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Looking at the requirements of a project, then looking at the code, then... (╯°□°)╯︵ ┻━┻

In all seriousness though its taking requirements and implementing them. Sometimes its in very old bad code, some ok code, and sometimes some really good code. The hard part is understanding the big picture when there are thousands of tables, separate systems that need to talk to each other and with almost none of it documented.



I’m always fiddling with something. Code, design, copy, whatever. I’m a fiddler.


I'm assuming you use this site a lot then :'D


Knowing and telling everyone what everyone else is doing.

Okay, I do a lot of translating between coder-speak and human too, and help everyone with everything, both coding-related and other stuff. Keeps everyone happy if they only have to concentrate on their own job. And happy means efficient.


This, pretty much, plus a bit of talking about security stuff so we can all be equally paranoid, and have less 'bloody infosec'/'bloody idiots' in relationships!


I get called about the copier pretty frequently too, though mostly by the same person -- and usually when convenience is low.


One of my favorites is those that try to fax. They type in the phone number, put in the paper... But then never hit "start fax", and get confused when it doesn't work.

I can't say I've seen that where I work. So far, everyone I've worked with here at least knows there's an extra step to send.


Communicating: teaching, learning, planning, aligning, reporting etc. 80% out loud, 20% written. Notably, not a ton of documentation.

Even when I'm hands on keyboard writing code it's still paired programming.


Honestly 90 % of my job is refactoring legacy code to the point in which it is usable & wondering if my client will pay me for it.


Making things work, be it code, managing people, new hires, hardware issues and so on. There's no dull day from that point of view, there's always a 'fire' to extinguish somewhere.


... thinking about whether you really need to implement it and if so, whether there is a better solution.


Asking "but what are you trying to achieve?"

Most of the requests that come my way say "I need this dataset, please provide it".

90% of the time there is a better dataset the analyst isn't aware of or some aggregating that I can do upstream that will get rid of a lot of the heavy lifting the analyst has signed themselves up for.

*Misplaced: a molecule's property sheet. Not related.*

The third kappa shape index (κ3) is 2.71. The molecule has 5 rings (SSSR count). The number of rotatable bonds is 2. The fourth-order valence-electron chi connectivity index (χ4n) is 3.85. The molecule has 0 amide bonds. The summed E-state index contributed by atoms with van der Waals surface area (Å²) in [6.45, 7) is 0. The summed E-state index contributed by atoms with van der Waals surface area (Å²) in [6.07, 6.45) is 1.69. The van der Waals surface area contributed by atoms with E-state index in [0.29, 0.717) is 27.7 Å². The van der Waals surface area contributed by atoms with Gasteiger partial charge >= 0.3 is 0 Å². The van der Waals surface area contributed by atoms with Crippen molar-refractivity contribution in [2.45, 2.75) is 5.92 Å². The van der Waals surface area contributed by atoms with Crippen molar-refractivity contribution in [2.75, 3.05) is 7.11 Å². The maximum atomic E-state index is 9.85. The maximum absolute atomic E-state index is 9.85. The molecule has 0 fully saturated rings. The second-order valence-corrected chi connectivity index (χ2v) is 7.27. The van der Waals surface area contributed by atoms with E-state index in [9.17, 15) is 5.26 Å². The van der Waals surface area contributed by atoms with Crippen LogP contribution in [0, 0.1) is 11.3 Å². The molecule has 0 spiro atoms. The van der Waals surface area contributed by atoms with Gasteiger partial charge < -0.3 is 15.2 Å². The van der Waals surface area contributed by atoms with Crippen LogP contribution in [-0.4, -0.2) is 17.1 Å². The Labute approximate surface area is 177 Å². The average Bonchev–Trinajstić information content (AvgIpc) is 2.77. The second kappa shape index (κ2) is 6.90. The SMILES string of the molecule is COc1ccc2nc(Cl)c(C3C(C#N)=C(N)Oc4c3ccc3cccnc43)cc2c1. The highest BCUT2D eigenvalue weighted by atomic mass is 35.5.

It's a nice feeling to be able to add value and not just be a 'data donkey', but I find myself asking "but what are you trying to achieve?" over and over and over.


Review server-sided architecture - cry a bit about non-automated things - automate it - straightening it on each node - smile.


Android development: write Kotlin code that fetches data from internet, display it in a list, and open a detailed view when you click on an item.


In job test: make a funcionar to calculate Fibonacci and draw the LINE with canvas/react/graphql/gulp

In job day: padding-top: 30px;


Busywork while $ dd if=linux-yocto-arm-console.img of=/dev/sdc bs=4M does its thing....


90% of my job is figuring out how to market a Zappos-sized catalogue with the budget of a Mom and Pop shoe store.


Nothing like being asked to do the impossible. :)


Rationalizing the regulatory and process requirements into PHP and SQL.


Figuring out actual acceptance criteria (since requirements are often too vague) by asking TPMs, architects, discussing AC of dependant teams, etc.


Programming something management wants, but then scrapping it all within a week because what are project feature sets and scopes?


I really feel uncomfortable when I'm not coding and people doesn't help. 70% of my job is to assist unproductive meetings.

the rest: "hi, can you configure email account on my cell phone?"

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David J Eddy profile image
AWS Certified (x4), Automated Testing / Continuous Integration / Delivery /Deployment (CI/CDs), Cloud, Containers, Dev(Sec)Ops, Software Engineer. now has dark mode.

Go to the "misc" section of your settings and select night theme ❤️